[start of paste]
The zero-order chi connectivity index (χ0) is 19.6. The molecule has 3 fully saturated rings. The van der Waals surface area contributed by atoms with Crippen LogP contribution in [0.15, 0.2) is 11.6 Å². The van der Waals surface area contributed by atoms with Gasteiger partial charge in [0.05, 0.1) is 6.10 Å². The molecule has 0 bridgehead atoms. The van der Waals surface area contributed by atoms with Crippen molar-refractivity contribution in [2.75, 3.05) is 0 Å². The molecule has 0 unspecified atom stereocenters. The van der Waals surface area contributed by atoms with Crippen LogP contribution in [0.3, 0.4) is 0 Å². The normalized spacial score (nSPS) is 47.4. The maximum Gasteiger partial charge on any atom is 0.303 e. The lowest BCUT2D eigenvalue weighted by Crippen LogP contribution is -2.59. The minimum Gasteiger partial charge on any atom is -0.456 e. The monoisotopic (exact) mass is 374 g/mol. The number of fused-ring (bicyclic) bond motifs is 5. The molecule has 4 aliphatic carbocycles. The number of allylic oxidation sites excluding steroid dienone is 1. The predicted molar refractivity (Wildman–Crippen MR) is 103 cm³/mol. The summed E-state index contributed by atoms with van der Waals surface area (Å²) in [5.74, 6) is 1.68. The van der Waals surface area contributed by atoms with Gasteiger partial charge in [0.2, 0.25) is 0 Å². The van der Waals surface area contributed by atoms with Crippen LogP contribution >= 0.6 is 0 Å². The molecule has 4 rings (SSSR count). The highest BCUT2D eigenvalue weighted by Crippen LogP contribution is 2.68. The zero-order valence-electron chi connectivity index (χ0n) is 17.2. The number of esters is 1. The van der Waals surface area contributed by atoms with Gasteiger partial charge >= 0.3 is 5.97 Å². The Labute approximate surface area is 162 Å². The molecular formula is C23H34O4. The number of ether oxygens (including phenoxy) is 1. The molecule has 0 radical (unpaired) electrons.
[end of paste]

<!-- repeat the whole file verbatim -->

The zero-order chi connectivity index (χ0) is 19.6. The molecule has 3 fully saturated rings. The van der Waals surface area contributed by atoms with Crippen LogP contribution in [0.15, 0.2) is 11.6 Å². The van der Waals surface area contributed by atoms with Gasteiger partial charge in [0.05, 0.1) is 6.10 Å². The molecule has 0 bridgehead atoms. The van der Waals surface area contributed by atoms with Crippen molar-refractivity contribution in [2.75, 3.05) is 0 Å². The molecule has 0 unspecified atom stereocenters. The van der Waals surface area contributed by atoms with Crippen LogP contribution in [0.3, 0.4) is 0 Å². The normalized spacial score (nSPS) is 47.4. The maximum Gasteiger partial charge on any atom is 0.303 e. The lowest BCUT2D eigenvalue weighted by Crippen LogP contribution is -2.59. The minimum Gasteiger partial charge on any atom is -0.456 e. The monoisotopic (exact) mass is 374 g/mol. The number of fused-ring (bicyclic) bond motifs is 5. The molecule has 4 aliphatic carbocycles. The number of allylic oxidation sites excluding steroid dienone is 1. The predicted molar refractivity (Wildman–Crippen MR) is 103 cm³/mol. The summed E-state index contributed by atoms with van der Waals surface area (Å²) in [5.74, 6) is 1.68. The van der Waals surface area contributed by atoms with Gasteiger partial charge in [0.2, 0.25) is 0 Å². The van der Waals surface area contributed by atoms with Crippen LogP contribution >= 0.6 is 0 Å². The molecule has 4 rings (SSSR count). The highest BCUT2D eigenvalue weighted by Crippen LogP contribution is 2.68. The zero-order valence-electron chi connectivity index (χ0n) is 17.2. The number of esters is 1. The van der Waals surface area contributed by atoms with Gasteiger partial charge >= 0.3 is 5.97 Å². The Labute approximate surface area is 162 Å². The molecular formula is C23H34O4. The number of ether oxygens (including phenoxy) is 1. The molecule has 0 radical (unpaired) electrons.